DIY: Mt. Rainier National Park has information on planning, regulations, and permits. Climbing passes—valid for the calendar year—are required to summit, as is a wilderness permit if camping overnight.
Start training early—specifically four to six months prior. Consider long hikes with big elevation gains and a heavy pack, working up to at least 40 pounds— about how much weight you’ll carry the first day.
Odds of good weather are best in July and August. If you’re new to mountaineering, it would be wise to use a guide service such as Rainier Mountaineering Inc. or International Mountain Guides.
» rmiguides.com; mountainguides.com
9. Gunkhole the San Juans
We shove off from the dock, floatplanes drifting nearby, and thread our way among sailboats at anchor. Before we can leave the harbor Terry, our captain, stops and drags in a crab pot he’d dropped earlier. After a skirmish with an undersize Dungeness, we’re off, gliding away from Friday Harbor and into the Salish Sea.
Some 172 islands make up the San Juan archipelago although only a handful are habitable. Still, even tiny ones that seem to drift in the middle of a channel can provide hours of adventure when you’re gunkholing these waters. And that’s what gunkholing is: the art of drifting in and out of bays and coves, dropping anchors—and crab pots and fishing lines—into the inky depths along the way.
After an hour or two, Terry sails up to a tiny island and anchors in a cove. We drag the dinghy off the boat and head for shore. It’s a tiny, rocky, forested island, and we spend an hour discovering the shoreline and watching seals at play. Then we head out again and rendezvous with other sailboats in a bay at another island, a few miles away. As the sun sets after dinner, the stars come out in a breathless pattern overhead, while we drag our feet and toes in water, watching the phosphorescence spool around us.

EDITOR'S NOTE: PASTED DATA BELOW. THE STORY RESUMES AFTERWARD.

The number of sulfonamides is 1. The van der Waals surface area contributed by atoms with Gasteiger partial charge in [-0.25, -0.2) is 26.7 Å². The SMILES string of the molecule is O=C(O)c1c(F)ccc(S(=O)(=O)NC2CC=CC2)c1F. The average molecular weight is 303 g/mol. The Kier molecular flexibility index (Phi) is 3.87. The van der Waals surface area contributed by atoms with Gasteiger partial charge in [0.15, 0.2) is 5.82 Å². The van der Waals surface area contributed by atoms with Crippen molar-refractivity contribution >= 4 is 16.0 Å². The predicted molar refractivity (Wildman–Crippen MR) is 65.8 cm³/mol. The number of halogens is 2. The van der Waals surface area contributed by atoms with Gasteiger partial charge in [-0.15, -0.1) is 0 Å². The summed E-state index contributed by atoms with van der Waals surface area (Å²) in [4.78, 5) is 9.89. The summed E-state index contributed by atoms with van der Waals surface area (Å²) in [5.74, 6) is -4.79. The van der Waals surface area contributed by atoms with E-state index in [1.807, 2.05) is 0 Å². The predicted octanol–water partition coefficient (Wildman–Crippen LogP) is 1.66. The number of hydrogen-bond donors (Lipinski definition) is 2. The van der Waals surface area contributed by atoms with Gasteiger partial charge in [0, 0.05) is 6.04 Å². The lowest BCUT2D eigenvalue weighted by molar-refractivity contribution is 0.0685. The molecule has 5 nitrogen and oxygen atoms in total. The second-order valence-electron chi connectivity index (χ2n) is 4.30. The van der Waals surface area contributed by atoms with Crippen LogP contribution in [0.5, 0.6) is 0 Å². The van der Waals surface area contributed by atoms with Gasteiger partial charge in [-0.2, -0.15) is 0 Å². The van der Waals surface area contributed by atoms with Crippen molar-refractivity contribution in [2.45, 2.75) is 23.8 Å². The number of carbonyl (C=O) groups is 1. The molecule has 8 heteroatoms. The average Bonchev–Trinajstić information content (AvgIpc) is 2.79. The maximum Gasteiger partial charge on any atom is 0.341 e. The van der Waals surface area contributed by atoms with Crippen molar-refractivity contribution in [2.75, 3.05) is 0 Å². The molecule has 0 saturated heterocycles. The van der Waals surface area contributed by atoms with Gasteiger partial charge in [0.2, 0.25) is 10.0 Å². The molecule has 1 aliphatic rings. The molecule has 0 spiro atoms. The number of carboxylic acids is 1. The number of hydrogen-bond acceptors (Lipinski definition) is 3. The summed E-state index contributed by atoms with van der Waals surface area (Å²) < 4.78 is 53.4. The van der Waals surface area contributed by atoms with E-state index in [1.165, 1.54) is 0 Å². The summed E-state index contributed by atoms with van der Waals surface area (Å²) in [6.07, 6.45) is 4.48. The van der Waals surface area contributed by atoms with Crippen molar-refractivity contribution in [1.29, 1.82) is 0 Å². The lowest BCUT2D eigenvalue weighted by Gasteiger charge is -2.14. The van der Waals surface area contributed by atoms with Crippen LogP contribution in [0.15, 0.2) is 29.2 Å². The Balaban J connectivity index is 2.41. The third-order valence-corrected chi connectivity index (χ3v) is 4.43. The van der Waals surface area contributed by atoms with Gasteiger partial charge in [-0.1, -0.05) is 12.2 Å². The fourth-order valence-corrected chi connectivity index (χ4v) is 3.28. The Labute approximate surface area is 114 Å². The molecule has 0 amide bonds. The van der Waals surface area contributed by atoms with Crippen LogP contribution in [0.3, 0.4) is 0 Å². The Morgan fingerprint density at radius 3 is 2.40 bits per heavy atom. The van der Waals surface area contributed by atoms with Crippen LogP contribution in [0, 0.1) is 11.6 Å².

—Julie H. Case
DIY: Several companies offer sail or powerboat charters out of the San Juans, some of which include crew and have optional provisioning.
10. Driverless Wine
Wine-loving cyclists have been making the pilgrimage to France on two wheels for years, but wine tasting in Washington offers that and other unique ways to tour. By bike: The roads around Lake Chelan offer countless miles of biking loops and access to the local wineries. Heading around the north shore from downtown on two wheels means passing between the lake and rising cliffs. Stop to taste at wineries just out of town, then continue on to Winesap Avenue for a sample at any of the three wineries here before ascending the long, sloping road that rises between vineyards and plateaus, with a sweeping lake view. From here, spin downhill to the small town of Manson and the tasting rooms that surround it. And in Walla Walla, oenophiles cycle mile after mile of hilly terrain, stopping to taste along the way. By horse: In the Yakima Valley, wine lovers and horse lovers meet in Zillah at Cherry Wood for long tours among the grapes on horseback. By air: Aficionados who want to go to new heights can take a hot-air balloon ride out of Snohomish and finish it with wine tasting in Woodinville. Or, best of all, drift or soar in to Rio Vista, near Lake Chelan. Nestled on the Columbia River, it’s accessible by both boat and floatplane.
—Julie H. Case
DIY—Pick up a bike map around Walla Walla, or download one in advance. wallawalla.org/things-to-do/cycling.htmlFor horseback rides try Cherry Wood Bed, Breakfast & Barn in Zillah or Red Mountain Trails in Benton City.
» cherrywoodbbandb.com; redmountaintrails.com